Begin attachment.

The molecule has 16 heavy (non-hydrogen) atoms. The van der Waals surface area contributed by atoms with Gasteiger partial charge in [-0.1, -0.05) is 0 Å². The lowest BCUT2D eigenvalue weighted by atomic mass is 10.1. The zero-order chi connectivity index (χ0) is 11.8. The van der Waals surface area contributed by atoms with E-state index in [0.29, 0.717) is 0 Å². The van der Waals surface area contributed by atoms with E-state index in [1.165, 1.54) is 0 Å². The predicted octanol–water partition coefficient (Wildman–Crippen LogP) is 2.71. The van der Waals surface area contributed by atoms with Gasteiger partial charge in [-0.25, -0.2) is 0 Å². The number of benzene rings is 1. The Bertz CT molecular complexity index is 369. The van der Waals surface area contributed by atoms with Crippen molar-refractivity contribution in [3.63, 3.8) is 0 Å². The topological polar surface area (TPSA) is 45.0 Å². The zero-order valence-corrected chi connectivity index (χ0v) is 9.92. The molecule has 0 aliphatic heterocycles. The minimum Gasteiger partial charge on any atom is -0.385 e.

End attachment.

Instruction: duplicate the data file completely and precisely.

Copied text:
The molecule has 16 heavy (non-hydrogen) atoms. The van der Waals surface area contributed by atoms with Gasteiger partial charge in [-0.1, -0.05) is 0 Å². The lowest BCUT2D eigenvalue weighted by atomic mass is 10.1. The zero-order chi connectivity index (χ0) is 11.8. The van der Waals surface area contributed by atoms with E-state index in [0.29, 0.717) is 0 Å². The van der Waals surface area contributed by atoms with E-state index in [1.165, 1.54) is 0 Å². The predicted octanol–water partition coefficient (Wildman–Crippen LogP) is 2.71. The van der Waals surface area contributed by atoms with Gasteiger partial charge in [-0.25, -0.2) is 0 Å². The number of benzene rings is 1. The Bertz CT molecular complexity index is 369. The van der Waals surface area contributed by atoms with Crippen molar-refractivity contribution in [3.63, 3.8) is 0 Å². The topological polar surface area (TPSA) is 45.0 Å². The zero-order valence-corrected chi connectivity index (χ0v) is 9.92. The molecule has 0 aliphatic heterocycles. The minimum Gasteiger partial charge on any atom is -0.385 e.